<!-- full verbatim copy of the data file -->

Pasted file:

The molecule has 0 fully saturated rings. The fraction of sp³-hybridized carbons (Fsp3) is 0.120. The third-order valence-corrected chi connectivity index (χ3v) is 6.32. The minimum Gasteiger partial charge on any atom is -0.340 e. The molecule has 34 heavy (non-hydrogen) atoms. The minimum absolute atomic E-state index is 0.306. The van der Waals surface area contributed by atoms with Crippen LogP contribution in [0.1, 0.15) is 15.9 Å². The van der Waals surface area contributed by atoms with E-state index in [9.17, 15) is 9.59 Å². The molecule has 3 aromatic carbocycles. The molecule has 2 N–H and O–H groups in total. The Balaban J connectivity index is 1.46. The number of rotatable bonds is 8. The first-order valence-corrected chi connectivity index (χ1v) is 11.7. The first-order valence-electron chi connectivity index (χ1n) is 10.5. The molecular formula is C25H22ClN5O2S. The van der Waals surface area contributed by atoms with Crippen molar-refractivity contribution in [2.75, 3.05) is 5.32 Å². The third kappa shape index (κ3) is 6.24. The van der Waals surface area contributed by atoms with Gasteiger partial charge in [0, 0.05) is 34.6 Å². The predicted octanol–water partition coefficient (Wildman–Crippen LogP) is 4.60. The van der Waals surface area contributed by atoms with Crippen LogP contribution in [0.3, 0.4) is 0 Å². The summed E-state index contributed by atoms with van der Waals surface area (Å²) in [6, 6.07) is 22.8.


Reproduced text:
The molecule has 0 fully saturated rings. The fraction of sp³-hybridized carbons (Fsp3) is 0.120. The third-order valence-corrected chi connectivity index (χ3v) is 6.32. The minimum Gasteiger partial charge on any atom is -0.340 e. The molecule has 34 heavy (non-hydrogen) atoms. The minimum absolute atomic E-state index is 0.306. The van der Waals surface area contributed by atoms with Crippen LogP contribution in [0.1, 0.15) is 15.9 Å². The van der Waals surface area contributed by atoms with E-state index in [9.17, 15) is 9.59 Å². The molecule has 3 aromatic carbocycles. The molecule has 2 N–H and O–H groups in total. The Balaban J connectivity index is 1.46. The number of rotatable bonds is 8. The first-order valence-corrected chi connectivity index (χ1v) is 11.7. The first-order valence-electron chi connectivity index (χ1n) is 10.5. The molecular formula is C25H22ClN5O2S. The van der Waals surface area contributed by atoms with Crippen molar-refractivity contribution in [2.75, 3.05) is 5.32 Å². The third kappa shape index (κ3) is 6.24. The van der Waals surface area contributed by atoms with Gasteiger partial charge in [0, 0.05) is 34.6 Å². The predicted octanol–water partition coefficient (Wildman–Crippen LogP) is 4.60. The van der Waals surface area contributed by atoms with Crippen LogP contribution in [0.3, 0.4) is 0 Å². The summed E-state index contributed by atoms with van der Waals surface area (Å²) in [6, 6.07) is 22.8.